"In the past year we tumbled into recession, bailed out the banks and funded a fiscal stimulus. Yesterday we looked to the Chancellor to say how it would be paid for. The orchestra assembled. The audience settled expectantly. The conductor tapped his baton on his music stand. A hush fell. And from the stage came the shrill, thin sound of a penny whistle." – The Times
"…there is another side to the burial of New Labour and it was exploited to such lethal effect by David Cameron in his response. Three terms of a government that started out committed to prudence and sound economic stewardship are ending in a catastrophic deficit that bespeaks the very opposite. Mr Darling's projections for a return to growth may turn out to be less utopian than they seem today, but the levels of debt that are forecast to persist until 2017, even by his – presumably best-case scenario – threaten to impoverish into the next generation a country that should be rich." – The Independent
"If we were not to get any sign of contrition from Mr Darling for the Government's economic mismanagement – for only part of this train wreck can be blamed on the banking crash – we at least had a right to expect some inkling of how the Government intends to pay it off. This is where yesterday's statement became utterly unconvincing." – Daily Telegraph
"Mr Darling took a massive gamble with Britain’s future yesterday. He bet that his own hugely-optimistic forecast of rapid economic recovery will prove correct and pay off Labour’s debts. And what terrifying debts they are: The biggest borrowings in our history which by 2012/13 will be £240billion MORE than Mr Darling predicted only last November. Since he got that forecast so wrong, why should we believe the Chancellor now — when experts like the IMF queue up to disagree?" – The Sun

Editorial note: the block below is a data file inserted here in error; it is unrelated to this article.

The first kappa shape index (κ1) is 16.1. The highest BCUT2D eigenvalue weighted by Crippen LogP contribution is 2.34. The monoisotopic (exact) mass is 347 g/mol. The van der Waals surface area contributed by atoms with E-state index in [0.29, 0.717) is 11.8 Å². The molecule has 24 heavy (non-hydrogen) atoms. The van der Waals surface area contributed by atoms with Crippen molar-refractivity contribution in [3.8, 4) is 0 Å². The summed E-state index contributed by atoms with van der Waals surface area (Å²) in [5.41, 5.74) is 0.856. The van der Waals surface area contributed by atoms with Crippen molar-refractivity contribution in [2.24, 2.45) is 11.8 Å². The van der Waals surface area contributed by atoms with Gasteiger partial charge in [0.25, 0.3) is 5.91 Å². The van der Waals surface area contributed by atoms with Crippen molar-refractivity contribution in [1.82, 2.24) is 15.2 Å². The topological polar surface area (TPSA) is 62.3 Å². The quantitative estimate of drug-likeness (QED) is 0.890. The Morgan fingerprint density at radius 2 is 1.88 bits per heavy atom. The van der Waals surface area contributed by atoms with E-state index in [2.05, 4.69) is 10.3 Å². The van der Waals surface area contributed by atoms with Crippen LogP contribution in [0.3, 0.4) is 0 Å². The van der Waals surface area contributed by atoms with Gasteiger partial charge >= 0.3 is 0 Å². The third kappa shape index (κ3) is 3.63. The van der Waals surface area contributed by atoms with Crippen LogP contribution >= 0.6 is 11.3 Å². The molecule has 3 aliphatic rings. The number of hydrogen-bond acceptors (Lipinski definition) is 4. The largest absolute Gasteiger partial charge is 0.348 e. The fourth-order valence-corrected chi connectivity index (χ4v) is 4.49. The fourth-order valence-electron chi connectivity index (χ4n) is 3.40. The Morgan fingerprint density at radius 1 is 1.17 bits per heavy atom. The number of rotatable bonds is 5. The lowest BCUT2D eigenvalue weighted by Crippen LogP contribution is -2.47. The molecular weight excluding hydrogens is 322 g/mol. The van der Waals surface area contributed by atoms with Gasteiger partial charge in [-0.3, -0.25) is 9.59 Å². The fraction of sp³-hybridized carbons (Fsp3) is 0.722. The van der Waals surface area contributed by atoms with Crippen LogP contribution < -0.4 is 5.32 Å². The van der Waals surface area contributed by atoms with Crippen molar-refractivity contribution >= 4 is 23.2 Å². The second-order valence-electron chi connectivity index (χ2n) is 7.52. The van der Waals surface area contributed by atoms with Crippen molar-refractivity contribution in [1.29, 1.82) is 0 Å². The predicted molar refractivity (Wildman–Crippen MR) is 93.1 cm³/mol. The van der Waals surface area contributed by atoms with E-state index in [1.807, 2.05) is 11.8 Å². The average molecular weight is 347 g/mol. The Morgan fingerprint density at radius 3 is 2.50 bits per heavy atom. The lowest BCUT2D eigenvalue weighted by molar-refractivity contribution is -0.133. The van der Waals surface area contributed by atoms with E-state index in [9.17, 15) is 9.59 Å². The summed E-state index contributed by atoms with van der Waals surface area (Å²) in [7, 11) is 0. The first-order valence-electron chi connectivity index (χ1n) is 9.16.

…and a variety of columnists plunge the knife into Alistair Darling
"Labour's record should speak for itself: destroying wealth, raising unemployment, presiding over waste. Now, though, it seeks to pursue a policy to retain power that puts in the party's sights the very productive and self-reliant people on whom the country must depend for a recovery. It represents a savage and pointless attack on those without whom Britain is sunk. Mr Darling's failure, like that of the Government he serves, is abject. This is Mr Cameron's moment. And it is not just victory that awaits him if he seizes it, but success." – Simon Heffer in the Daily Telegraph
"This is a horror story. But it could, of course, be worse: the economy may not recover as hoped; losses on support for the banks could, as the International Monetary Fund suggests, be far bigger than the 3.5 per cent of GDP now expected; and, above all, the creditworthiness of the British government could come into question, with devastating consequences. The government is flying on a wing and a prayer." – Martin Wolf in the FT